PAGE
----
Tina Turner’s story is one of resilience and strength. “You asked me if I ever stood up for anything. Yeah, I stood up for my life,” she told “Vanity Fair” in 1993.

The Queen of Rock’n’Roll passed away at 83 last Wednesday after a long illness that she battled with her characteristic tenacity.

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“You just keep going,” she used to say. “You just keep going.”

And she did just that.

Considered one of the greatest singers of all time, Tina Turner is known for many things — from her incredible legs to the urban legend that it was she who taught Mick Jagger to dance.

However, for women worldwide, Tina Turner was an inspiration in the fight against domestic violence.

Tina Turner’s life was a story of suffering

Tina Turner was born in 1939 in Brownsville, Tennessee, into a cotton and strawberry pickers family. Her first contact with domestic violence was at home. When Turner was 11 years old, her mother, Zelma, left the family, fleeing her abusive relationship with her husband.

Tina stayed with her grandmother, and her father remarried. In her autobiography, Tina claimed that her parents never loved her, and she watched as her stepmother continued to suffer abuse from her father.

After her grandmother’s death, Turner moved to St. Louis to live with her mother. At 16, she met Ike Turner, who was performing with his band Kings of Rhythm at the Manhattan Club in East St. Louis. In 1957, the young Tina became a featured vocalist in the band, thanks to her natural talent and Ike’s singing lessons.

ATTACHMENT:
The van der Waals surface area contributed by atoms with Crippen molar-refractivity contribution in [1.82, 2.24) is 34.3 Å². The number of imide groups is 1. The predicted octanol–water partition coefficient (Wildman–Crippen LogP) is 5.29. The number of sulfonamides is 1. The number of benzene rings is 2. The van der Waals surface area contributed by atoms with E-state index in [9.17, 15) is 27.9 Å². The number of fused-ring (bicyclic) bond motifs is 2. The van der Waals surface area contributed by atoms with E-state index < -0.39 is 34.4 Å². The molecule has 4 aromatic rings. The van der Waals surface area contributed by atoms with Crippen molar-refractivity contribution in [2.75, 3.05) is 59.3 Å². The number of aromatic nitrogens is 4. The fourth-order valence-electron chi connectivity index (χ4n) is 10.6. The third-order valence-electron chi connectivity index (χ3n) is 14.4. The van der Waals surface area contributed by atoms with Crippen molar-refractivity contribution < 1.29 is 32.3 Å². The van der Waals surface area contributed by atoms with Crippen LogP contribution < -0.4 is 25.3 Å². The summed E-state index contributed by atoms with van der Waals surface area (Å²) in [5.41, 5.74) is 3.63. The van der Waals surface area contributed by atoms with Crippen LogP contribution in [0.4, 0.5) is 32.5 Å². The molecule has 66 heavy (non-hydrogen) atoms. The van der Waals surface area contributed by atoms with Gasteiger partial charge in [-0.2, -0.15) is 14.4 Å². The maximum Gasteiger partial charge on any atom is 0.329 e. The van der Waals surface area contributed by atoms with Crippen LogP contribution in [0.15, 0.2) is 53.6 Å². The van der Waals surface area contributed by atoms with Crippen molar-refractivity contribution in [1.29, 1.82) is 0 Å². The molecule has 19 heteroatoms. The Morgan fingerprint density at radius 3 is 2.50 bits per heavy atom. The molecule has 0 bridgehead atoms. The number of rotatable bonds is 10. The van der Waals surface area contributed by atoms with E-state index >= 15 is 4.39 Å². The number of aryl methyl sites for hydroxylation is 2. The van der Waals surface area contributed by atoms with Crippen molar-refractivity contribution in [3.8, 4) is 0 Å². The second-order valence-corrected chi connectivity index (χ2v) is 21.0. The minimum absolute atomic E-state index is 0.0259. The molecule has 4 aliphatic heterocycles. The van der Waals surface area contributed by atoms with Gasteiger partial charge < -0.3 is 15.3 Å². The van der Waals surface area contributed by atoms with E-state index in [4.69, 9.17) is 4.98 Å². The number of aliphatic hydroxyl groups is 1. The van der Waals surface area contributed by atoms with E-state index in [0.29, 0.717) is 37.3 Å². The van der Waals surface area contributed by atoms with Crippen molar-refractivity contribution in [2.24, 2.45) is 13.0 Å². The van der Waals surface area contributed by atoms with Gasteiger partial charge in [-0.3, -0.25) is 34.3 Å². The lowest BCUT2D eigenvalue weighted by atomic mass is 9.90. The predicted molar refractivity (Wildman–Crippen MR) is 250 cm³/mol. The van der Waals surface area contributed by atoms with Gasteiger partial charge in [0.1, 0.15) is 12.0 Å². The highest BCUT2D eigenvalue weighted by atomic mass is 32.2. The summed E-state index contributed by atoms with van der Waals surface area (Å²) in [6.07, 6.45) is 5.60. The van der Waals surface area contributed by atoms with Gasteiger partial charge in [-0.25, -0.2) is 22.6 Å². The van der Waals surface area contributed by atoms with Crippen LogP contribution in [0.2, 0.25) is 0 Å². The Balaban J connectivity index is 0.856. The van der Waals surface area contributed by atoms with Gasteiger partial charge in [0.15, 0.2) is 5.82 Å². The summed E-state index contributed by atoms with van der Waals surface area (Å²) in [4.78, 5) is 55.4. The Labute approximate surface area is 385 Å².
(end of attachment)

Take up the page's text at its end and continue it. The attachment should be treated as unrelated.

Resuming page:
From love to violence, her story with Ike Turner

Tina became pregnant by the band’s saxophonist, Raymond Hill, who abandoned her before the birth of their first son, Craig, in August 1958.

Meanwhile, her friendship with Ike grew, and Turner would describe him as a “brother from another life.” Actually, it was he who renamed her, changing her birth name, Anna Mae Bullock, into Tina.

Their affair began in 1960 and, with it, the violence.

When Tina tried to leave him the first time, Ike responded by hitting her over the head with a wooden shoe stretcher. Although her first feeling was fear, Tina always claimed she decided to stay with Ike because she “really loved him.”

The couple welcomed their first child in 1960, moved to Los Angeles two years later, and married in Tijuana. On their wedding night, Ike forced Tina to attend a sex show at a brothel.

Years later, in interviews, Tina Turner would say that Ike threw scalding coffee on her and that she was abused with a coat hanger.

“I felt obligated to stay there, and I was afraid,” she told journalist Carl Arrington. “I didn’t want to hurt him, and after he beat me up… I was sitting there all bruised and torn, and all of a sudden, I’m feeling sorry for him.”